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    Quote Originally Posted by JediGuy View Post
    Do companies make quality M&P15-22 barrels for people who want to better emulate a 5.56 SPR-type weapon?

    Sorry for the threadjack. I recently picked up a 15-22, and this idea had not occured to me.
    Yep there's a couple companies making aftermarket parts for the 15-22, in the case where you can't use standard AR parts. Volquartsen makes a barrel that I know about; haven't ever heard of other places that did. But never heard much about anyone doing this or how accurate they are. Usually anything Volquartsen is top shelf, and spendy.

    https://volquartsen.com/departments/...gurations/1379

    https://www.tacticool22.com/firearms...esson-mp15-22/

  10. #10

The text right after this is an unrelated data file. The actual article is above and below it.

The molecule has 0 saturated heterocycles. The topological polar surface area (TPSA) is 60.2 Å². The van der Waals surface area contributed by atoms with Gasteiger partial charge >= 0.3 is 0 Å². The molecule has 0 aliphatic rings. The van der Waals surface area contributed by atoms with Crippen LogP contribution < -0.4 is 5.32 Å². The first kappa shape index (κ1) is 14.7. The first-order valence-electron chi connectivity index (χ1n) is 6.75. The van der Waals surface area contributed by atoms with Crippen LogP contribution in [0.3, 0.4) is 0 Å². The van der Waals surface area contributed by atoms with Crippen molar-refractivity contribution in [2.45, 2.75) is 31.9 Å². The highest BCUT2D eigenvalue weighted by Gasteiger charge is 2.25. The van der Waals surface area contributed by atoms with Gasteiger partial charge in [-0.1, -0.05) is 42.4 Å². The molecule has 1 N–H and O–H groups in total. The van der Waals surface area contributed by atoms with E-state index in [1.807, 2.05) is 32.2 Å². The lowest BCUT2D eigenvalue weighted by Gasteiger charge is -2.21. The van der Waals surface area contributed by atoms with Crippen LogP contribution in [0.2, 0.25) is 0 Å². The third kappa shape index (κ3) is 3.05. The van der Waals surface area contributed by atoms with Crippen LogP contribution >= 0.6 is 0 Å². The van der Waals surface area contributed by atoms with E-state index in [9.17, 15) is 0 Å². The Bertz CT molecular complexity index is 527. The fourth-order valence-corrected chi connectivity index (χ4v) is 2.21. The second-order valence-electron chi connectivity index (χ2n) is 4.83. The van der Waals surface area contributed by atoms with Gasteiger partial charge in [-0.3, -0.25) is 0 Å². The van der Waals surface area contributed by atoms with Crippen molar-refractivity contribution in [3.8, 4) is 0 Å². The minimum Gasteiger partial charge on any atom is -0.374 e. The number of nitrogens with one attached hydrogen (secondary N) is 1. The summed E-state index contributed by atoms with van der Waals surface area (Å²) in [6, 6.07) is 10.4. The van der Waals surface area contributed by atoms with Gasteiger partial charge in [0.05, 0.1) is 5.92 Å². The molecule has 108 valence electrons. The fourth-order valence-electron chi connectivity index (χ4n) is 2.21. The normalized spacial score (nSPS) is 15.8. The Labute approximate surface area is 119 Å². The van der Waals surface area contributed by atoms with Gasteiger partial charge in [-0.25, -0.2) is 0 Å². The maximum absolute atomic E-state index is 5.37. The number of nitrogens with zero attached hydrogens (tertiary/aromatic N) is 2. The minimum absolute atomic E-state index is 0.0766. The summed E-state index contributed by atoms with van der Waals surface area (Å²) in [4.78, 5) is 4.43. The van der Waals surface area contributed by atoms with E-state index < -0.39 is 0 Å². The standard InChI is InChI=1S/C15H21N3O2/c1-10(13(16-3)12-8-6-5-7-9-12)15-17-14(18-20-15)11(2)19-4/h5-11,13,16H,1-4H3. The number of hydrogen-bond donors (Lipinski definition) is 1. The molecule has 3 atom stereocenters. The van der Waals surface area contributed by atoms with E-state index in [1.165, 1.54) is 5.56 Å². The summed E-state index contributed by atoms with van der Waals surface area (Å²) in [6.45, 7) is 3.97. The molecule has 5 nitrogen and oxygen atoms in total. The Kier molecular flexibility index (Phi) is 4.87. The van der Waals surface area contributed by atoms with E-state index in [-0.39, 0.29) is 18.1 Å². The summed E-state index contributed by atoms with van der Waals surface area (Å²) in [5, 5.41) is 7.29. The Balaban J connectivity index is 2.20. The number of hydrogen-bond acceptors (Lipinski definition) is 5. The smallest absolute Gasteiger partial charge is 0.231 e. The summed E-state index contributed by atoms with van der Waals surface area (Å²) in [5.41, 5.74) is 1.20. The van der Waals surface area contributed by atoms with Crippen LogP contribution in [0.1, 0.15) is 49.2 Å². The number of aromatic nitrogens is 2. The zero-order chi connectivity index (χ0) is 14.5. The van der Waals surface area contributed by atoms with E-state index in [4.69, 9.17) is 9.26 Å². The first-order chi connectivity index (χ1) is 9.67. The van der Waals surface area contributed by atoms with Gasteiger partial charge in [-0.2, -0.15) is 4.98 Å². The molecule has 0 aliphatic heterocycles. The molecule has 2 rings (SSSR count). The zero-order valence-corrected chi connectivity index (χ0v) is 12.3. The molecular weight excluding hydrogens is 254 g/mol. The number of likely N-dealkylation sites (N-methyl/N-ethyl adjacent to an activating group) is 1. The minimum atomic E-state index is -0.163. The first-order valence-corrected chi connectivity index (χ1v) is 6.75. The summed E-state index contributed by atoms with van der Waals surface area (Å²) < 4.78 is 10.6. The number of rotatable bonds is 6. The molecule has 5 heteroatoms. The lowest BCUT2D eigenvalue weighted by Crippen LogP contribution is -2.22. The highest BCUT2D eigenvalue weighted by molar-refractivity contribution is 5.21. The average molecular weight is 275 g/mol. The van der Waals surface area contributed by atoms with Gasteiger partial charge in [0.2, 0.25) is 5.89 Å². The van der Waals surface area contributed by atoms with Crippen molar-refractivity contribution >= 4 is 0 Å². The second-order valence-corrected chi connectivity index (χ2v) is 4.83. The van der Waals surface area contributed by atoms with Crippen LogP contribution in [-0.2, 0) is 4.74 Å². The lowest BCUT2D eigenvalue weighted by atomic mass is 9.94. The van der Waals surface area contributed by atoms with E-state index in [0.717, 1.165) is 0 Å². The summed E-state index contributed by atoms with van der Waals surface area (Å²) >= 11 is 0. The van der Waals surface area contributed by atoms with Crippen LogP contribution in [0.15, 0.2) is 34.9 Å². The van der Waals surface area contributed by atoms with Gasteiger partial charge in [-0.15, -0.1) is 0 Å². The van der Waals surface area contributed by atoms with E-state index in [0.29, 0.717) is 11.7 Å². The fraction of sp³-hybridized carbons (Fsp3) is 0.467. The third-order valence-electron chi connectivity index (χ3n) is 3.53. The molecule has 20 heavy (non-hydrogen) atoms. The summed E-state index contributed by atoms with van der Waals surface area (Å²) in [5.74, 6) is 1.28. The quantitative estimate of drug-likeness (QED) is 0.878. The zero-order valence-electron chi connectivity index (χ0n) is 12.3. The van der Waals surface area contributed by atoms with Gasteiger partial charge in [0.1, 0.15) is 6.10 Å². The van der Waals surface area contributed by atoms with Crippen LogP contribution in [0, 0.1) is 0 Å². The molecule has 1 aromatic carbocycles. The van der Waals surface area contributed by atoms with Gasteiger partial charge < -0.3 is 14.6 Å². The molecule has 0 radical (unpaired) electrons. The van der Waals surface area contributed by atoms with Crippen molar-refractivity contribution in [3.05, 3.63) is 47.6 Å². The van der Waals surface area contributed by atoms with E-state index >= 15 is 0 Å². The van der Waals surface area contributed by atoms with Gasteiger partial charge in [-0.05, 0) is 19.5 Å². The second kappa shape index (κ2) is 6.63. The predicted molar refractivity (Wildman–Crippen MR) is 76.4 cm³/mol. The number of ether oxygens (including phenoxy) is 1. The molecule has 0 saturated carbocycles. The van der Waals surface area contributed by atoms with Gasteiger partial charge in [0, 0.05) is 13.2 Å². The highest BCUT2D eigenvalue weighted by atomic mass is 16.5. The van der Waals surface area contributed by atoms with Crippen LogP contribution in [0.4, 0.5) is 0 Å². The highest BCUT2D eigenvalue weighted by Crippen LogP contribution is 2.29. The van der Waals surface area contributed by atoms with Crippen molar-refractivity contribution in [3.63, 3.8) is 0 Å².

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    Generally speaking, I think that there is merit in .22lr as a training caliber for long range shooting, if only because .22lr will turn a 200 yard range into a really good learning ground for understanding longer-range ballistics without needing 400+yards to experience even remotely the same from 5.56. Paired with a decent-quality optic, shooting .22lr at distance isn't only enjoyable, but also allows you to learn how to dial windage and elevation, as well as holds and target transitions at speed without the footprint of a true long distance range. I think that it's a fantastic training aid when used in context.